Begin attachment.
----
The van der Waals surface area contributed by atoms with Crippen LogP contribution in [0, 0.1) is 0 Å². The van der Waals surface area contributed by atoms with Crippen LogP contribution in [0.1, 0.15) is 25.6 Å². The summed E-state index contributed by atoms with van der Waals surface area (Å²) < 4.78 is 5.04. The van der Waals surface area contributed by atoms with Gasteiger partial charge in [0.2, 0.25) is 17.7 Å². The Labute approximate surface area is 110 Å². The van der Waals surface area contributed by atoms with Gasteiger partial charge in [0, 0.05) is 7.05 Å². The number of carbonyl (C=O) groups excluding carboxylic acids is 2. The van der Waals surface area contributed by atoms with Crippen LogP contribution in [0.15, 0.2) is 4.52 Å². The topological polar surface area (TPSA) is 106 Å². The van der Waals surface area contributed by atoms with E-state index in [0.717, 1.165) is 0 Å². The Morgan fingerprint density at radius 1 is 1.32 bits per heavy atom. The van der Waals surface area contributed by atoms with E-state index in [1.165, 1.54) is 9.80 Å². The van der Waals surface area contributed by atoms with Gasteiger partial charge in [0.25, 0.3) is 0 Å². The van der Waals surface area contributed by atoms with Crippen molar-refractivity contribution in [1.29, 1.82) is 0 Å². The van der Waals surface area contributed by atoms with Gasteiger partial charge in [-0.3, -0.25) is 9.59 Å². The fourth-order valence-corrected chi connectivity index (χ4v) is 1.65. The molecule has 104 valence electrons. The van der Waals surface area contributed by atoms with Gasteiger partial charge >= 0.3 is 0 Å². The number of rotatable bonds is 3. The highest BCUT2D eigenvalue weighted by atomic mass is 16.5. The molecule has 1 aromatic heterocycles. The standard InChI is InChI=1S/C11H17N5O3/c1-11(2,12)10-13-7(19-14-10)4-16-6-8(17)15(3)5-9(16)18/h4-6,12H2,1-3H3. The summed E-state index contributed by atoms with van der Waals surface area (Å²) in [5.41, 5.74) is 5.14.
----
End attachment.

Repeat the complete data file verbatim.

The van der Waals surface area contributed by atoms with Crippen LogP contribution in [0, 0.1) is 0 Å². The van der Waals surface area contributed by atoms with Crippen LogP contribution in [0.1, 0.15) is 25.6 Å². The summed E-state index contributed by atoms with van der Waals surface area (Å²) < 4.78 is 5.04. The van der Waals surface area contributed by atoms with Gasteiger partial charge in [0.2, 0.25) is 17.7 Å². The Labute approximate surface area is 110 Å². The van der Waals surface area contributed by atoms with Gasteiger partial charge in [0, 0.05) is 7.05 Å². The number of carbonyl (C=O) groups excluding carboxylic acids is 2. The van der Waals surface area contributed by atoms with Crippen LogP contribution in [0.15, 0.2) is 4.52 Å². The topological polar surface area (TPSA) is 106 Å². The van der Waals surface area contributed by atoms with E-state index in [0.717, 1.165) is 0 Å². The Morgan fingerprint density at radius 1 is 1.32 bits per heavy atom. The van der Waals surface area contributed by atoms with E-state index in [1.165, 1.54) is 9.80 Å². The van der Waals surface area contributed by atoms with Gasteiger partial charge in [0.25, 0.3) is 0 Å². The van der Waals surface area contributed by atoms with Crippen molar-refractivity contribution in [1.29, 1.82) is 0 Å². The van der Waals surface area contributed by atoms with Gasteiger partial charge in [-0.3, -0.25) is 9.59 Å². The fourth-order valence-corrected chi connectivity index (χ4v) is 1.65. The molecule has 104 valence electrons. The van der Waals surface area contributed by atoms with Gasteiger partial charge >= 0.3 is 0 Å². The number of rotatable bonds is 3. The highest BCUT2D eigenvalue weighted by atomic mass is 16.5. The molecule has 1 aromatic heterocycles. The standard InChI is InChI=1S/C11H17N5O3/c1-11(2,12)10-13-7(19-14-10)4-16-6-8(17)15(3)5-9(16)18/h4-6,12H2,1-3H3. The summed E-state index contributed by atoms with van der Waals surface area (Å²) in [5.41, 5.74) is 5.14.